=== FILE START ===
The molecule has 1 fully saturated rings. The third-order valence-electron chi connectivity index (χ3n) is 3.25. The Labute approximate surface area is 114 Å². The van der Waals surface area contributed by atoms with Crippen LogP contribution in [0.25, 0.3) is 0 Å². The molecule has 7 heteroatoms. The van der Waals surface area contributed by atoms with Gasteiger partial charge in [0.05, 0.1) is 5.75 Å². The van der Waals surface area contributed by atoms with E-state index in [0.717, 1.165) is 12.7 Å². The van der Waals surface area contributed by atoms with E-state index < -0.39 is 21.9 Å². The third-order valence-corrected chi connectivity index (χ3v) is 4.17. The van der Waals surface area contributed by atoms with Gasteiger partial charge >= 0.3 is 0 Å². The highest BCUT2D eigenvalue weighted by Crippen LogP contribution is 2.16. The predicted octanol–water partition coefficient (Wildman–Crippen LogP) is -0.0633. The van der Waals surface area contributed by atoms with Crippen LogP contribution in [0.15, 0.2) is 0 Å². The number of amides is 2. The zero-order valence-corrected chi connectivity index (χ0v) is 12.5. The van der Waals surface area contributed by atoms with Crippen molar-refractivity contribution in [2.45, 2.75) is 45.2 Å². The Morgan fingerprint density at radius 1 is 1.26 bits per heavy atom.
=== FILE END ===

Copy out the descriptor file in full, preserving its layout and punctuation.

The molecule has 1 fully saturated rings. The third-order valence-electron chi connectivity index (χ3n) is 3.25. The Labute approximate surface area is 114 Å². The van der Waals surface area contributed by atoms with Crippen LogP contribution in [0.25, 0.3) is 0 Å². The molecule has 7 heteroatoms. The van der Waals surface area contributed by atoms with Gasteiger partial charge in [0.05, 0.1) is 5.75 Å². The van der Waals surface area contributed by atoms with E-state index in [0.717, 1.165) is 12.7 Å². The van der Waals surface area contributed by atoms with E-state index < -0.39 is 21.9 Å². The third-order valence-corrected chi connectivity index (χ3v) is 4.17. The van der Waals surface area contributed by atoms with Gasteiger partial charge >= 0.3 is 0 Å². The highest BCUT2D eigenvalue weighted by Crippen LogP contribution is 2.16. The predicted octanol–water partition coefficient (Wildman–Crippen LogP) is -0.0633. The van der Waals surface area contributed by atoms with Crippen LogP contribution in [0.15, 0.2) is 0 Å². The number of amides is 2. The zero-order valence-corrected chi connectivity index (χ0v) is 12.5. The van der Waals surface area contributed by atoms with Crippen molar-refractivity contribution in [2.45, 2.75) is 45.2 Å². The Morgan fingerprint density at radius 1 is 1.26 bits per heavy atom.